What are health inequalities?
Health inequalities are avoidable and unfair differences in health status between groups, populations or individuals. Although average levels of health have been improving across the EU for many years, major health inequalities still exist both between and within Member States. Differences in life expectancy at age 30 between people with higher education and those with basic secondary education or less exceed 10 years in many Member States. Avoidable diseases and deaths attributable to inequalities in health are unfair, they waste human capital and must be reduced. Universal access to safe, high quality, efficient healthcare services and better cooperation between social and healthcare services, and effective action on risk factors can all help break the vicious circle of poor health/poverty/exclusion.
Economic inequality and health inequalities
Although globalisation has reduced gaps in income and wealth (the total amount of assets owned by an individual or household)between countries, these are often on the rise within countries. In Europe, rising income and wealth inequalities within countries has been a long-term trend since the 1970s. Rising income and wealth inequalities lead to greater differences in the quality of the neighbourhoods in which people live, the schools children attend, working conditions, etc., which in turn influence their health-related behaviours, their risk of getting ill and the quality health care they can receive. These conditions are called the social determinants of health. There are many models that show how these determinants are interlinked and how many of the factors affecting health lie beyond the direct influence of health care. Perhaps the most known models is the Rainbow Model by Dahlgren and Whitehead, shown below.
Source: DETERMINE final report
The social gradient of health inequalities
Health inequalities are often observed along a social gradient: “a stepwise or linear decrease in health that comes with decreasing social position” (Marmot, 2004). This gradient exists in all countries, either rich or poor, and the pattern can observed when looking at factors such as income, level of education, geographic region, gender, or ethnicity. This means that the more advantaged and well-off the individuals, the better their health – whether measured in terms of disease and mortality or in terms of self-assessed physical and psycho-social health. Disadvantages in childhood, adolescence and adulthood all play a part in the social gradient in health. It is therefore essential to understand and address the socio-economic determinants that directly and indirectly influence health.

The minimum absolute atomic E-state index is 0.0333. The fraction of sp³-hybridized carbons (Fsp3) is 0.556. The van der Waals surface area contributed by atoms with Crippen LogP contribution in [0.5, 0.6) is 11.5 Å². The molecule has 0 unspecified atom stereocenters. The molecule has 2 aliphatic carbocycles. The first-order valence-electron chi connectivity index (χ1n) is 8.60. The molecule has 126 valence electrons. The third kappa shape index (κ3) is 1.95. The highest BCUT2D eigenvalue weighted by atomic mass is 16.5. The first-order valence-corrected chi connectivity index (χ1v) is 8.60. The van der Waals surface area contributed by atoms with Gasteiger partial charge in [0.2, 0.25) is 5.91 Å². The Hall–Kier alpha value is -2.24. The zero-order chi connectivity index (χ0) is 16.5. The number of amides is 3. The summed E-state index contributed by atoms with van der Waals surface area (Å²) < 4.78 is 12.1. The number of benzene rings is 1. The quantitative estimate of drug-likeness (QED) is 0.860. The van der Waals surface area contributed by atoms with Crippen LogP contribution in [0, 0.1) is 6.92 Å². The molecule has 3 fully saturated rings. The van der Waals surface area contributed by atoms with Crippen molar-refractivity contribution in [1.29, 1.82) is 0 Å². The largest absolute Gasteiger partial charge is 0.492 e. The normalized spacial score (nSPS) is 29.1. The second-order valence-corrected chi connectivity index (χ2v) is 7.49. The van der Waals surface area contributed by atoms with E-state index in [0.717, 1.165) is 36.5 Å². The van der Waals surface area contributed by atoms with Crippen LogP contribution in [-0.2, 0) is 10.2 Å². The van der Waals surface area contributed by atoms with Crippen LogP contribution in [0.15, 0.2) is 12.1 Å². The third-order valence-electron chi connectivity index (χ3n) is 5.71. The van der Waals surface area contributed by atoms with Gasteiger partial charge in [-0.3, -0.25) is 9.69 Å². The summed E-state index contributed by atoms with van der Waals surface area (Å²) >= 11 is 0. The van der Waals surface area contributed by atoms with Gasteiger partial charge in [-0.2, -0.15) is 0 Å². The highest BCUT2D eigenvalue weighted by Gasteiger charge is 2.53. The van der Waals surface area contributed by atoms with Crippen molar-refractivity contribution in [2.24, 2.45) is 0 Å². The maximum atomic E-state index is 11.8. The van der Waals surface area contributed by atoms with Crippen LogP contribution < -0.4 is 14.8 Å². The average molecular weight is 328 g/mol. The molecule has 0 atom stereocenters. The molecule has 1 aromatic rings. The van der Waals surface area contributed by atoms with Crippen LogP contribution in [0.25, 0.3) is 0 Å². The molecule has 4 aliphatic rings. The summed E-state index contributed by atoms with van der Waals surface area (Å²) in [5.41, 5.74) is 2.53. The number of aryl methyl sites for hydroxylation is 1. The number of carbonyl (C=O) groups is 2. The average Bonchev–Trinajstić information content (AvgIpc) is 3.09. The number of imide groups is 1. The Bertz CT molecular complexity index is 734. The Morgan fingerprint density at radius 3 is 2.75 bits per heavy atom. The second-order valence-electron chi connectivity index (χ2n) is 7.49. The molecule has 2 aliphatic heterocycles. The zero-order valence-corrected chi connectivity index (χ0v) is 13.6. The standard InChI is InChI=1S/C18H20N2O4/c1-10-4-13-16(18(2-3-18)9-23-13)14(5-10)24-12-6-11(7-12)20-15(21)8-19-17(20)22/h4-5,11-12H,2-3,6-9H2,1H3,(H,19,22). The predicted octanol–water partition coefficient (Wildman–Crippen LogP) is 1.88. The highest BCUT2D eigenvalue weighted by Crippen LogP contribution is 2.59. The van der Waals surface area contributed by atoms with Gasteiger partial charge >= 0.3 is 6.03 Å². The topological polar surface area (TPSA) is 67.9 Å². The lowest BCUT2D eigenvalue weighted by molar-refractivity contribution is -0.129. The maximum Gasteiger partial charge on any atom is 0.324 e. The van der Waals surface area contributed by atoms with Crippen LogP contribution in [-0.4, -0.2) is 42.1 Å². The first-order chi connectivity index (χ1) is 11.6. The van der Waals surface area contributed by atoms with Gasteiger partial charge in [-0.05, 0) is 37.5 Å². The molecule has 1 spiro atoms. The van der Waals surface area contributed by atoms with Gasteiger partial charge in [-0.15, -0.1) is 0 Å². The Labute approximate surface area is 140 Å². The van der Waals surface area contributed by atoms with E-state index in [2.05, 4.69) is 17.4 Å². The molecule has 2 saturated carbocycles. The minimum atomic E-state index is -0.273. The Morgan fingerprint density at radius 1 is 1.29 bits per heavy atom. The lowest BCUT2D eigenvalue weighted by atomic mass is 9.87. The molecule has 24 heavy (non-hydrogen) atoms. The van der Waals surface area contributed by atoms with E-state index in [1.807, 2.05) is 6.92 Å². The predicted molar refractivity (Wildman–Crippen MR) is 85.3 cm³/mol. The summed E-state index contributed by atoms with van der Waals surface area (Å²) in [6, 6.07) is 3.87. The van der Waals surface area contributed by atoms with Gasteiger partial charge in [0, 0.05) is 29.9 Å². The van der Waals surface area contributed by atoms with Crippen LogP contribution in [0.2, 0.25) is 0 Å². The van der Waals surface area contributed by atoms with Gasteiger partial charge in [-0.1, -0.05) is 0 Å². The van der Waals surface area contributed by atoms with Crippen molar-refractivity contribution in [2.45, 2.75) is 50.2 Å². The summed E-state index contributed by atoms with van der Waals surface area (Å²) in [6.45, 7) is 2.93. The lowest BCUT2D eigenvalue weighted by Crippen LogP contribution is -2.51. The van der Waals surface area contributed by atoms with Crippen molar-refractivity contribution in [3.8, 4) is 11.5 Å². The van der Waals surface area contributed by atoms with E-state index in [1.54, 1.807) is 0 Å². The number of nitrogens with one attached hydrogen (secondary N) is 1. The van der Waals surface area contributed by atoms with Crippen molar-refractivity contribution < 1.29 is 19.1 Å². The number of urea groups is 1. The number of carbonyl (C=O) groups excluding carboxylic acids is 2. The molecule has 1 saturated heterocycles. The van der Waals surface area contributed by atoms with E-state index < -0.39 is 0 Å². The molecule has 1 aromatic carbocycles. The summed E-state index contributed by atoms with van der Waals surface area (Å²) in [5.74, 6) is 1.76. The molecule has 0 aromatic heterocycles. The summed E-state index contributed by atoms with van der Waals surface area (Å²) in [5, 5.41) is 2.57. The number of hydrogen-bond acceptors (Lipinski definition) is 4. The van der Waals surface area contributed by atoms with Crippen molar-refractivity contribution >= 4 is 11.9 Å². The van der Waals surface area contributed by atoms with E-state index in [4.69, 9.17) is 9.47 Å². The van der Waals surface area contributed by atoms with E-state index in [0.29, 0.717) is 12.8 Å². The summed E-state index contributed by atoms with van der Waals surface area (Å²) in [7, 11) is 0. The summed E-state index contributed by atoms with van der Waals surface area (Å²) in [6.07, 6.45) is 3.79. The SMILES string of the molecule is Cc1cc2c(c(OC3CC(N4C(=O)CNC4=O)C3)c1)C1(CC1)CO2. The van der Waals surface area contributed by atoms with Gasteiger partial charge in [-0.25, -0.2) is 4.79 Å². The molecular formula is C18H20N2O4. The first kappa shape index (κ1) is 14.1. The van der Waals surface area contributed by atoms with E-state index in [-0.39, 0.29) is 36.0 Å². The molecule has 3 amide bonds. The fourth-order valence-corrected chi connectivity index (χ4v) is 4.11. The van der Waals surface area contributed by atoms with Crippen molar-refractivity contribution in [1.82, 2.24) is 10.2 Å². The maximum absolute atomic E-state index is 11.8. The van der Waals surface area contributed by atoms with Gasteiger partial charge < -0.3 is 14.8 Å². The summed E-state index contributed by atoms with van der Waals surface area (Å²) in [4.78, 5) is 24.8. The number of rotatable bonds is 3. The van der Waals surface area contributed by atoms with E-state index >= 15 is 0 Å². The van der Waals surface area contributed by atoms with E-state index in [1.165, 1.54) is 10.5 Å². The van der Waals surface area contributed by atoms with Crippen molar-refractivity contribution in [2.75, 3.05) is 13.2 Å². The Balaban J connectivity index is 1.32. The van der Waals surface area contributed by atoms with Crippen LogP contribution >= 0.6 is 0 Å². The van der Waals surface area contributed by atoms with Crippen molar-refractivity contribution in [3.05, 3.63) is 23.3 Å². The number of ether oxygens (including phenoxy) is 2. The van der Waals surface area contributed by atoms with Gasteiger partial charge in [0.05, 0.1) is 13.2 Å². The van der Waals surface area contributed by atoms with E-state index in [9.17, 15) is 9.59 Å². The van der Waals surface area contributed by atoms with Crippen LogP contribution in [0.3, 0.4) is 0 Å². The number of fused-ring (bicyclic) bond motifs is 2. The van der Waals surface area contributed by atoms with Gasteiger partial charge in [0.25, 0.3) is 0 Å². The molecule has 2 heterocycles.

For example, the positive relationship between education and health is widely acknowledged and appears to be reciprocal. Better education results in better health through better jobs, higher income and increased health literacy, and better health enables people to invest more in education. Tackling inequities in education is vital for addressing health inequalities. Another example of such an existing gradient can be found below. This graph shows the death rate (all causes) per 100.000 inhabitants in Scotland, in relation to the level of deprivation of the area in which people live.
Health inequalities persist globally, in the European Union, and between and within countries. They result from the actions of individuals, communities, stakeholders and governments. The health sector cannot in and of itself reduce health inequalities. Action to reduce health inequalities thus means taking a holistic approach, going beyond the health sector, and tackling those factors that can be dealt with through public policies across sectors.
The Health in All Policies (HiAP) strategy targets the key social determinants of health through integrated policy response across relevant policy areas with the ultimate goal of supporting health equity.
Economic Inequalities. European Parliament briefing (July 2016)
The European Health Report 2015. WHO Regional office for Europe (2015)
Closing the gap in a generation. WHO Commission on the social determinants of health final report (2008)